Urban homes for London’s wildlife: The winner!

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51%’s flatpack beehives, bird boxes and planters, made from leftover insulation linings of cars, fridges and insulation

Architectural practice 51% Studios’ ‘Habi Sabi’ concept to create urban wildlife habitats has triumphed over fellow finalists in the InMidtown Habitats competition.

Its easy-to-assemble, flatpack beehives, bird boxes and planters, made from leftover linings and fibres of cars, fridges and insulation will now be produced by InMidtown – who ran the competition with partners, The Architecture Foundation – and installed into 570 bee and bird friendly businesses across Bloomsbury, Holborn and Saint Giles that InMidtown represent.

Entrants to the InMidtown Habitats competition were set the challenge of creating designs suitable for the varying terrain across the district, including green spaces, rooftops, and terraces of businesses in the Midtown area. The designs were then assessed by a panel of experts including a beekeeper, an ornithologist, a cost consultant and a bat expert. 51% Studios won both unanimous jury support and the majority of the public vote for their competition entry.

“The ‘Barsmark’ board that the designs are made from contains 100% recycled materials, in which resonates with our Zero to Landfill initiative, which aims to divert all waste from landfill by 2015 by reusing or recycling all waste from Holborn, Bloomsbury and Saint Giles in a closed loop system,” said Tass Mavrogordato, CEO of InMidtown, possibly on his way to the nearest bottle bank.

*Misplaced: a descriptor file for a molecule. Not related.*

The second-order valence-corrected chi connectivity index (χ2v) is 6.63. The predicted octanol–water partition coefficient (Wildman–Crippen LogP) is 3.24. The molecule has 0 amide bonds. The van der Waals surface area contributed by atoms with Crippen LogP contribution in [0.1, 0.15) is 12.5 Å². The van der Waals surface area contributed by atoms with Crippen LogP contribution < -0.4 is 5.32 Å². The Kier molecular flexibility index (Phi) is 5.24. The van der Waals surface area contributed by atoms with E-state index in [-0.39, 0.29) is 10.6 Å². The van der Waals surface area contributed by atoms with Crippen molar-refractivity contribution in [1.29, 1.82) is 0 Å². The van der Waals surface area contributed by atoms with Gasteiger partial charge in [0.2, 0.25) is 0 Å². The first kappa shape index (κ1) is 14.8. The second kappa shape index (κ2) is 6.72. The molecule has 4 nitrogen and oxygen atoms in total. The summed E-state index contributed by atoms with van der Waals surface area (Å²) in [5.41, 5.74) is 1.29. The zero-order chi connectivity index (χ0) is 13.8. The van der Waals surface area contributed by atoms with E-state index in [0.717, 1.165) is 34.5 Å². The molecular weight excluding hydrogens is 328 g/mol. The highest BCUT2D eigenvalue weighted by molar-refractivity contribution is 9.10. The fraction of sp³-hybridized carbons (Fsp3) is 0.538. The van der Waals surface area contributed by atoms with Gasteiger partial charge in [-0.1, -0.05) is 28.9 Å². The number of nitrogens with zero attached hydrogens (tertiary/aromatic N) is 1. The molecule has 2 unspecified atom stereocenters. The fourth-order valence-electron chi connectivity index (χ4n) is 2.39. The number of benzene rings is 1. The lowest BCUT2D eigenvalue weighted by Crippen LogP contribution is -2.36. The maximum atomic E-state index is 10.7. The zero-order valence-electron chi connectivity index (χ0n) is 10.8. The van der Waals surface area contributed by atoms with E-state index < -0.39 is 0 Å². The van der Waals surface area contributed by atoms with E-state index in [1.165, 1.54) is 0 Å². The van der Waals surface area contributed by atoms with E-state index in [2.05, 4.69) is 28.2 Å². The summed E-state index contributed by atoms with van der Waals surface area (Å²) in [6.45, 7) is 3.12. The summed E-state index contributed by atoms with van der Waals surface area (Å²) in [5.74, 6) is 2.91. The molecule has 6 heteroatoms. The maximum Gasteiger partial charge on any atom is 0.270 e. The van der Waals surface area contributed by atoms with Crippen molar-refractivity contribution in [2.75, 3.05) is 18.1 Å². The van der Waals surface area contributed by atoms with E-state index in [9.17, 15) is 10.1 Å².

A happy Catherine du Toit from 51% Studios Architecture, commented: “Our team of four designers named the design after the Japanese concept of ‘Wabi Sabi’, which finds beauty in nature and simplicity. We went right to the heart of the challenge and consulted with both ornithologists and ecologists to get a feel of what the city landscape would look like to wildlife.

“Realising that the city appears very like a mountain to a bird, but without the rich habitat, we haven’t just made nestboxes and planters to provide nectar and seeds but also included a tiny pool and tray of gravel offering water and habitats for invertebrates.”

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